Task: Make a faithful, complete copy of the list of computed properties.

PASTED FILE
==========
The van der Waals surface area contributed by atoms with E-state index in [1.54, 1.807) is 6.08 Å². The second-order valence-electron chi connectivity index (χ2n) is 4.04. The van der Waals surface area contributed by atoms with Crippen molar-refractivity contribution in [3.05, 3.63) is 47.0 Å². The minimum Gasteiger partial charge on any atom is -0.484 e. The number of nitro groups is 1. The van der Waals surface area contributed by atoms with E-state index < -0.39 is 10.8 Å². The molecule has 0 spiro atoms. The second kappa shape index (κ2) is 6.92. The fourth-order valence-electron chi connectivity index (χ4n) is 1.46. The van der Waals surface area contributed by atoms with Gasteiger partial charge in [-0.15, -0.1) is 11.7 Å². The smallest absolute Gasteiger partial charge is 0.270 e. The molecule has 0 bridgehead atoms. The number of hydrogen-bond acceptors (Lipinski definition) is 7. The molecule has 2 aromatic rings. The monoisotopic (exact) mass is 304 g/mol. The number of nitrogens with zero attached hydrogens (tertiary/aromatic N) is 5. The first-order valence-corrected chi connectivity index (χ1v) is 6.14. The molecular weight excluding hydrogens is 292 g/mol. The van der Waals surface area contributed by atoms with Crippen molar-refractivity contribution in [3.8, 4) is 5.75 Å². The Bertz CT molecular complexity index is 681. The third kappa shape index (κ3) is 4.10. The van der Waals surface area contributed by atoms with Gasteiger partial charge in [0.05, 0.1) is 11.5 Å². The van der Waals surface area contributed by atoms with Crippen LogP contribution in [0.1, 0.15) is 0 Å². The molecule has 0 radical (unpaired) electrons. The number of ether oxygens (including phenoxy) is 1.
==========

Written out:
The van der Waals surface area contributed by atoms with E-state index in [1.54, 1.807) is 6.08 Å². The second-order valence-electron chi connectivity index (χ2n) is 4.04. The van der Waals surface area contributed by atoms with Crippen molar-refractivity contribution in [3.05, 3.63) is 47.0 Å². The minimum Gasteiger partial charge on any atom is -0.484 e. The number of nitro groups is 1. The van der Waals surface area contributed by atoms with E-state index < -0.39 is 10.8 Å². The molecule has 0 spiro atoms. The second kappa shape index (κ2) is 6.92. The fourth-order valence-electron chi connectivity index (χ4n) is 1.46. The van der Waals surface area contributed by atoms with Gasteiger partial charge in [-0.15, -0.1) is 11.7 Å². The smallest absolute Gasteiger partial charge is 0.270 e. The molecule has 0 bridgehead atoms. The number of hydrogen-bond acceptors (Lipinski definition) is 7. The molecule has 2 aromatic rings. The monoisotopic (exact) mass is 304 g/mol. The number of nitrogens with zero attached hydrogens (tertiary/aromatic N) is 5. The first-order valence-corrected chi connectivity index (χ1v) is 6.14. The molecular weight excluding hydrogens is 292 g/mol. The van der Waals surface area contributed by atoms with Crippen molar-refractivity contribution in [3.8, 4) is 5.75 Å². The Bertz CT molecular complexity index is 681. The third kappa shape index (κ3) is 4.10. The van der Waals surface area contributed by atoms with Gasteiger partial charge in [0.05, 0.1) is 11.5 Å². The van der Waals surface area contributed by atoms with Crippen LogP contribution in [0.1, 0.15) is 0 Å². The molecule has 0 radical (unpaired) electrons. The number of ether oxygens (including phenoxy) is 1.